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A recent study reveals what consumers ‘feel’ about brands

How consumers really feel about brands is hard to measure, yet useful to know. Consumer analytics company Foresight Factory has published a study that explores where brands fit into consumers’ emotional landscapes. The research shows that a growing majority of people choose brands that match their personal style and taste, whether they are shopping in a supermarket, a car showroom or online.

 Discussing the problems of eliciting how consumers really feel about brands, Meabh Quoirin, co-owner and CEO of Foresight Factory, says: “The difficulty here is that the brain is a swirl of conscious and unconscious emotions, rationalisations, intuitions, and snap judgements. Much of our decision-making is influenced by processes that we are not even aware of.” 

Standard deviation of brand attribute scores:
emotional attributes differentiate brands more than functional ones

 Emotional drivers

The study focuses on five automotive brands, and highlights the power of emotional, non-functional elements that people associate with brands. Quoirin explains: “Non-functional positive associations such as ‘genuine’ or ‘makes me feel good’ can enhance the probability that a consumer will recommend a given brand to others by 14%. Brands which strike an emotional chord with their customers and consumers benefit from significant degree of differentiation in their minds, as opposed to those which are primarily associated with rational benefits.”

 Key findings

 1. Emotional brand associations have the power to significantly enhance the tendency to recommend a brand to others.

2. Most of the five car brands studied are implicitly associated with functional brand attributes Analysis reveals that functional brand attributes – including those relating to reliability, practicality, value, safety and trustworthiness – are widely associated with automotive brands. The two brands that are specifically excelling in this arena are Nissan and Ford.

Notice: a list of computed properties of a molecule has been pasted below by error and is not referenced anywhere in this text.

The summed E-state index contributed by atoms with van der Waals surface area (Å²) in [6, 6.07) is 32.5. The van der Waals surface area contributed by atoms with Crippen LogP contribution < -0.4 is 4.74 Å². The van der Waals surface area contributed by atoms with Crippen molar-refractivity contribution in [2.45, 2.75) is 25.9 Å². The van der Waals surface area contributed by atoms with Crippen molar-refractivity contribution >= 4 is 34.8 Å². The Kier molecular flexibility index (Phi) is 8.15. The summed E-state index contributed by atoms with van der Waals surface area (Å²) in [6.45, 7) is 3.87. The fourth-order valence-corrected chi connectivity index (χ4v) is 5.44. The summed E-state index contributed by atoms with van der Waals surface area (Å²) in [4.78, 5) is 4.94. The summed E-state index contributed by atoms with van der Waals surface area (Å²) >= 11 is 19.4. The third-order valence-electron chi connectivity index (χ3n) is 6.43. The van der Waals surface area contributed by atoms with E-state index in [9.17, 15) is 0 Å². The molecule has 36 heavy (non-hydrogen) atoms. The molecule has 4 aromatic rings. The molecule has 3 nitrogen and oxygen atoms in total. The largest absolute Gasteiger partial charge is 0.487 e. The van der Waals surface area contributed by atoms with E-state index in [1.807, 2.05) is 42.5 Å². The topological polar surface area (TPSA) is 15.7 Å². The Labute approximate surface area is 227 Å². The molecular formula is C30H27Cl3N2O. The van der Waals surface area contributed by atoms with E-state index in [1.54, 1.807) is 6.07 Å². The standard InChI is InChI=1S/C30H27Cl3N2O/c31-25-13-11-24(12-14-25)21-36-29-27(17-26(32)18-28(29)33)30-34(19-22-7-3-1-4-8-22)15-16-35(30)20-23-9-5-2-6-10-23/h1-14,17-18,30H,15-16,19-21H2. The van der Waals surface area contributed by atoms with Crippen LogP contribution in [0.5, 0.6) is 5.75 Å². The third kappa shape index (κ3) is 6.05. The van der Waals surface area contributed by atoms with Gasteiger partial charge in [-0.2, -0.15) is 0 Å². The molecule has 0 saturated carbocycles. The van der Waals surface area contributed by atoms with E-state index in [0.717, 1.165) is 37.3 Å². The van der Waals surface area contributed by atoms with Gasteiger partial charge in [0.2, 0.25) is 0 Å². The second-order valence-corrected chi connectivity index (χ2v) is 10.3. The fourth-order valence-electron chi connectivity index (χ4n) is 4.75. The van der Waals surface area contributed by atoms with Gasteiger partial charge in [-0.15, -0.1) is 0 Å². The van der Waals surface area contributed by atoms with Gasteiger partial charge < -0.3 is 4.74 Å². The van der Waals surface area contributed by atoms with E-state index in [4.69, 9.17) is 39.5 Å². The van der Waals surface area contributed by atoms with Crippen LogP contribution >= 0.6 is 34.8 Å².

3. Emotional attributes provide fertile ground for commercial differentiation, UK consumers’ associations with automotive brands reveals that functional attributes are relatively less impactful than emotional ones in their ability to differentiate brands.

4. Skoda packs an emotional punch Once a marginal – and maligned – brand, Skoda stands out among its competitor set because of its ability to elicit emotional associations with the brand.

 Don’t be too rational

Quoirin concludes that focusing on rational metrics rather than emotional drivers is a mistake in PR: “PR often works through what is sometimes considered a ‘rational’ medium – the media and other relevant third parties such as influencers. However, this research reveals that campaigns that focus too much on communicating rational messaging neglect the emotional drivers that underlie much decision-making.”


Foreshight Factory worked with emotional solutions company Sensum using implicit response testing (IRT) alongside robust quantitative methodologies in order to uncover non-conscious drivers of belief and behaviour. Download a copy of the report here.

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